I am not a big Japanese history reader but when I heard it compared to "Shogun" I just had to give it a try. Personally the only likeness I saw to "Shogun" was that they were both set in Japan. Musashi Miyamamoto was raised in a household of samauri that went went back centuries. From the beginning he was raised as samauri. "Shogun" was like a fish out of water story.
Anyway, Musashi was raised by two uncles- one a monk and one a samauri instructor. His father was off on his duties and his mother
I won this as a goodreads first reads novel.

An amazing story of survival, coming of age and the struggle to find our destiny and becoming who we are truly meant to be. I loved following Bennosuke as he discovered life's truths and struggled with those revelations. The inner conflicts he faces while trying to determine who he wants to become made me really think about the choices I have made in my life. Then ultimately the realization he has about the life of a samurai and life in generally was
H.J. Stephens
I am a great fan of anything to do with feudal Japan, I read any book I can find on the theme. As a result I began this book with a decent background in the genre and also, I admit, a little bit of bias. I mean, the book has Samurai! What more could you ask for?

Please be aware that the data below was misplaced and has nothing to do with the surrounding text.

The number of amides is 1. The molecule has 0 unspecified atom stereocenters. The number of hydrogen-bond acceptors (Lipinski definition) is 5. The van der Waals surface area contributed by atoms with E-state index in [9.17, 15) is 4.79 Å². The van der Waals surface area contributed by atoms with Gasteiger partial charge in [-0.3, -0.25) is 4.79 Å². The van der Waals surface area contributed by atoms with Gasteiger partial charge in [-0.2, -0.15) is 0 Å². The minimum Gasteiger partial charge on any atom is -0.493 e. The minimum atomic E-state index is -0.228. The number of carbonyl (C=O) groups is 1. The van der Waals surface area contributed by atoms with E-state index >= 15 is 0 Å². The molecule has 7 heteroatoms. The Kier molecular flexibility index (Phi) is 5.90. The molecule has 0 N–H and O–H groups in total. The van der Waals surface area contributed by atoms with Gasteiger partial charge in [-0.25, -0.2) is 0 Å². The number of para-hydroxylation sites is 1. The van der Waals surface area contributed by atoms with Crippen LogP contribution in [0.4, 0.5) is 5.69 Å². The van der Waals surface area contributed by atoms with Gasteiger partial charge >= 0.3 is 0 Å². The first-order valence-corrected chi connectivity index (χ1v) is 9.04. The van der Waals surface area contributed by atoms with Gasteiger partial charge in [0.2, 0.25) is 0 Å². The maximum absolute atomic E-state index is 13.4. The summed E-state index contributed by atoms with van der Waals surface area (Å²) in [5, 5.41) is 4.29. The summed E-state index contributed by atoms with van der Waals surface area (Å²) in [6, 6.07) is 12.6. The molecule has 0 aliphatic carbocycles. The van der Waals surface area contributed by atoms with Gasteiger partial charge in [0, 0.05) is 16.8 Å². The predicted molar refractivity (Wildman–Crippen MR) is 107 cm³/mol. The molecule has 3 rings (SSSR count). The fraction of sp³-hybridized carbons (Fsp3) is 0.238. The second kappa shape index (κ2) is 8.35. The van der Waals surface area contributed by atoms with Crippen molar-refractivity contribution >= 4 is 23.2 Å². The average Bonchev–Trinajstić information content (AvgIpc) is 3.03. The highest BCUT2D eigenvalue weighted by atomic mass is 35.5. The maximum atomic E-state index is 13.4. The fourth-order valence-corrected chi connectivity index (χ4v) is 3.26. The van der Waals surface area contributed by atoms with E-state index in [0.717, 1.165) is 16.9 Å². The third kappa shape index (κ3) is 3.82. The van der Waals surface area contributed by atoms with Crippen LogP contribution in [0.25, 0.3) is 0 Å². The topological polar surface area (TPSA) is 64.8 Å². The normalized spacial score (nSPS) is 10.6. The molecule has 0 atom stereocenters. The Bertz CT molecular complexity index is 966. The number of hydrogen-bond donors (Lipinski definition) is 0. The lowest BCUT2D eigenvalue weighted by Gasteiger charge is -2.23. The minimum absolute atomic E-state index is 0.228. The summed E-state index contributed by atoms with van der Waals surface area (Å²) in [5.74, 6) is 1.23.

Child of Vengeance follows the journey of a boy named Bennosuke as he tries to find a place in the world. To be honest it follows the same plotline of many Japanese-themed novels. That is, the protagonist begins in a low rank position (s
This is an ARC I received, so I will try to keep my comments vague.

I absolutely cannot be objective as I review this book. I love feudal Japan and I love reading about history, so a historical novel set in feudal Japan is sure to win me over. This book was beautifully written with a very fascinating central character: the legendary Musashi Miyamoto. Admittedly I know very little about the legends surrounding him, but if this novel accomplished nothing else it inspired me to do my own investigati
Historical fiction often falls into two categories: those where the author worries over every detail of what can be known and those who want to tell a good story. With the former, they often grow flummoxed by gaps in the historical record and worry over the "fictional" side of historical fiction.